Client News Briefs

Identifying, Investigating and Responding to School Bullying in Modern Times

While school bullying is not a new phenomenon, the media attention upon school shootings and suicides alleged to involve bullying victims is greater than ever. According to the experts, school bullying has widespread and harmful impacts on victims and other students, and it can push a student down the path toward self-harm or causing harm to others. School districts now see bullying as a major concern that must be confronted, rather than avoided, and they have increased efforts to discourage, detect, investigate, and prevent bullying at their school sites. Federal and state governments have also encouraged this focus and provide guidance and/or procedures to help address the issue.

On the federal level, the government has studied the issue of school bullying and violence and it has issued guidance to school districts that links and addresses both issues. For example, President Obama issued a Presidential Directive in 2013 that identified key school safety initiatives and specific proposals to curb school bullying after the tragic school shooting at Sandy Hook Elementary School in 2012.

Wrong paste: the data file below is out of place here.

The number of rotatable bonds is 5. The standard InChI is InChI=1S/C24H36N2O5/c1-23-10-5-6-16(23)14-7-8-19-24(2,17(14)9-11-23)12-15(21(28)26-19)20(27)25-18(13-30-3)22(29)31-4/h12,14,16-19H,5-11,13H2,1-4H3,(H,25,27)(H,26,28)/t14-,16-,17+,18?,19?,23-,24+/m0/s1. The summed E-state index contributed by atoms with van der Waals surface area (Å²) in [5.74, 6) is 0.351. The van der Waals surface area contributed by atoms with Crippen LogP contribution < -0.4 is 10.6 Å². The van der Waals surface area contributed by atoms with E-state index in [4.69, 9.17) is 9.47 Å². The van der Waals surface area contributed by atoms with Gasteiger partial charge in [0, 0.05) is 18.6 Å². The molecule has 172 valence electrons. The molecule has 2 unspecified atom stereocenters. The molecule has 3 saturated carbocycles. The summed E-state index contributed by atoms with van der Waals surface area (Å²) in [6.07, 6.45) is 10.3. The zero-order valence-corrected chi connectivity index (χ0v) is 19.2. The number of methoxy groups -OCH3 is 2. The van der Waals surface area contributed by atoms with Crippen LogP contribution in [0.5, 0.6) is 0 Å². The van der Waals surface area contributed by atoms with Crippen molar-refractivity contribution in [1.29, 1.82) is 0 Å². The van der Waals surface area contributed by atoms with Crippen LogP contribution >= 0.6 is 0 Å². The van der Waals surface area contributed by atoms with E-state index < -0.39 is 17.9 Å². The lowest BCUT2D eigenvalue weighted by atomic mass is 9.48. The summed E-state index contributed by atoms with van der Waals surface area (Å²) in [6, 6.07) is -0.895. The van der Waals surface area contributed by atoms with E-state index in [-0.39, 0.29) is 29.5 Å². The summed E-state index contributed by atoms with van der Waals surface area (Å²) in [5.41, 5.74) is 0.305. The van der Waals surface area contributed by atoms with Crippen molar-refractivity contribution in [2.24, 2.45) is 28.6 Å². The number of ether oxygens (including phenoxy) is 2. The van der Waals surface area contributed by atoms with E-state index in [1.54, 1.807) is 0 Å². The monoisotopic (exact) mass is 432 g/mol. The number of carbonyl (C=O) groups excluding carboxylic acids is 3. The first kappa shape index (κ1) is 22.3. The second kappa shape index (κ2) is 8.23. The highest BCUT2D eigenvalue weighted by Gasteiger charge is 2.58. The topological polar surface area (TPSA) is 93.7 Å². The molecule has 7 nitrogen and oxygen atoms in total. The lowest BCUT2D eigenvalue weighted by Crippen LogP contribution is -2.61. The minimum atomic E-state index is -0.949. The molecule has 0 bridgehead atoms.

At the state level in California, bullying is addressed several places in the Education Code. Initially, each school district should already comply with the Comprehensive School Safety Plan statutes which require policies to address harassment and strategies for promoting "a safe and orderly environment conducive to learning." (Ed. Code §§ 32280-32289.) These statutes encourage - but do not require - that these safety plans include policies and procedures to prevent school bullying. (Ed. Code §§ 32280-32289.)

Defining Bullying


With regard to student discipline, the California Legislature provided a definition of "bullying" when it revised the Education Code to include bullying as a disciplinable offense. (Ed. Code § 49800(r).) Section 48900(r) defines bullying to mean:
  1. Any severe or pervasive physical or verbal act or conduct;

  2. That is directed toward one or more pupils; and

  3. That has had, or can be reasonably predicted to have, one or more of the following effects:
    1. Placing a reasonable pupil or pupils in fear of harm to that his/her/their person or property;

    2. Causing a reasonable pupil to experience a substantially detrimental effect on his or her physical or mental health;